Carli Lloyd the volleyball player is not Carli Lloyd the soccer player.
They are two of the best to ever do it in their respective sports, and both have won Olympic medals with Team USA, but they have never actually met despite an attempt to get them together at the 2016 Olympics.
That hasn’t stopped the confusion among fans over the years. Lloyd the volleyball player recalls one time a few years back when Lloyd the USWNT forward had a particularly memorable game and she started to receive congratulatory messages.
“I was like, what?” Lloyd tells Just Women’s Sports. “Then I started realizing that they were sending them to Carli Lloyd the soccer player and not me.”
Admittedly, Lloyd does not follow soccer, saying that she’s “terrible” at the sport and doesn’t really understand it. But once she became acquainted with the other Carli Lloyd, a two-time World Cup champion and FIFA Player of the Year award winner, the volleyball setter understood why people wanted to reach out.
“I don’t mind being mixed up with her. I would never take credit for all the things that she’s doing, but like, she’s an amazing athlete,” Lloyd says, adding that she now follows the soccer player on social media.
Another thing the Lloyds have in common is the time they’ve spent traveling the world while at the peak of their sports. Lloyd has made stops in Italy, Brazil, Turkey and Azerbaijan, among other countries, during her 10-year professional volleyball career overseas.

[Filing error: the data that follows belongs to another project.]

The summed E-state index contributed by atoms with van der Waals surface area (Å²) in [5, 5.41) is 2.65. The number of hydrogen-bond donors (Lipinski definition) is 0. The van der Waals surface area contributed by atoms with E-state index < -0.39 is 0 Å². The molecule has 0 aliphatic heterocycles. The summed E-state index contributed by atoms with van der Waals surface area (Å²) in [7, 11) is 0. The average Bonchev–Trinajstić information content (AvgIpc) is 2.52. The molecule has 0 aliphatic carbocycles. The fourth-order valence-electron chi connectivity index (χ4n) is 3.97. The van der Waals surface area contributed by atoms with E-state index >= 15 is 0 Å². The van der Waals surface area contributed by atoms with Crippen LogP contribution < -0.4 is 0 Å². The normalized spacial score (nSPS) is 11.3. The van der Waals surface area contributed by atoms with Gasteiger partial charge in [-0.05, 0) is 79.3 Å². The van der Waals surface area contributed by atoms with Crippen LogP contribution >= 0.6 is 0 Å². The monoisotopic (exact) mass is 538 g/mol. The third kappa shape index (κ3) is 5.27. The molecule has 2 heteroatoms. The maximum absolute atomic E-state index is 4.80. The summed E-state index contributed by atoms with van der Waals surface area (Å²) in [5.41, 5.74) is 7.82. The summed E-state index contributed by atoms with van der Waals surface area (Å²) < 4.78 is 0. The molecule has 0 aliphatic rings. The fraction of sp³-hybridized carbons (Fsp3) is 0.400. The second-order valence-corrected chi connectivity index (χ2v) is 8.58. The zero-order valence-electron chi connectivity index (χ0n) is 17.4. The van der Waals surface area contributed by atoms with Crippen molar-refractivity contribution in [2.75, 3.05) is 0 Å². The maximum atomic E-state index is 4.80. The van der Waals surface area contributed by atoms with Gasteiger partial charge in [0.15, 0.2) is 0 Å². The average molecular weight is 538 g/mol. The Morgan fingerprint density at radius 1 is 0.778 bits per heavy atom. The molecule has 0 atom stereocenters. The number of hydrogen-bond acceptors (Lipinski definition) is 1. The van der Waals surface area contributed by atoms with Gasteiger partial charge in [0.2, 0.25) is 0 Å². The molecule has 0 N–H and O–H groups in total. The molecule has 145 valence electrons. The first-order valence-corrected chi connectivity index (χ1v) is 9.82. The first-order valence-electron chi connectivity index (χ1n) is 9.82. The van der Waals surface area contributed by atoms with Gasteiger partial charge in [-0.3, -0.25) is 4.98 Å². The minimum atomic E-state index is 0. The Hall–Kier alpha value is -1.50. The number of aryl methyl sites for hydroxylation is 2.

While she personally enjoys going overseas to play, she recognizes that it’s not for everyone. That’s where Athletes Unlimited, the players-led league entering the final week of its second volleyball season, comes in.
“They’re thinking about your mental health, your physical health, your interests outside of the sport,” Lloyd says of AU’s unique approach. “And they’re making it so well-rounded that it allows the athlete to play volleyball, but also pursue other passions at the same time and provide space for you to grow in.”
Lloyd’s activities outside of the sport have included motherhood, after she gave birth to daughter Storm last May. Having her daughter on the sidelines has been a highlight for Lloyd this season, and Athletes Unlimited has made it possible with the progressive pregnancy policy it implemented last year in consultation with the Player Executive Committee.
“I got to play my first match and Storm was there, and it was one of the coolest feelings I’ve ever experienced,” Lloyd says. “Just seeing her there and realizing how far I had come, because I didn’t know for sure if I would play again, and I definitely didn’t know if I’d be playing in the United States.”
Before giving birth, Lloyd knew deep down she wasn’t done with volleyball and continued to train during her pregnancy. Lloyd played beach volleyball until the seven-month mark, and as soon as she was cleared postpartum, she got back to being active.
Now back on the court nine months postpartum, she doesn’t take the opportunity to compete for granted. Entering the final two games of the AU volleyball season, Lloyd is 23rd on the leaderboard with 1,777 points, but third in assists in 344 and 10th in digs with 115.
“Right now, my body feels really good, and I think it’s because of all of the attention I put into it throughout all of those steps — pre-pregnancy, during my pregnancy and postpartum,” says Lloyd, one of many female athletes being more vocal about balancing a professional sports career and motherhood, including Portland Thorns midfielder Crystal Dunn.
“I’m such a huge advocate for women to listen to their bodies and stay active through pregnancy,” Lloyd adds. “It’s motivating, and also I want to tell women that you can do it. It’s totally doable to get back and be even better than before, but it does take a lot of work.”
Emma Hruby is an associate editor at Just Women’s Sports.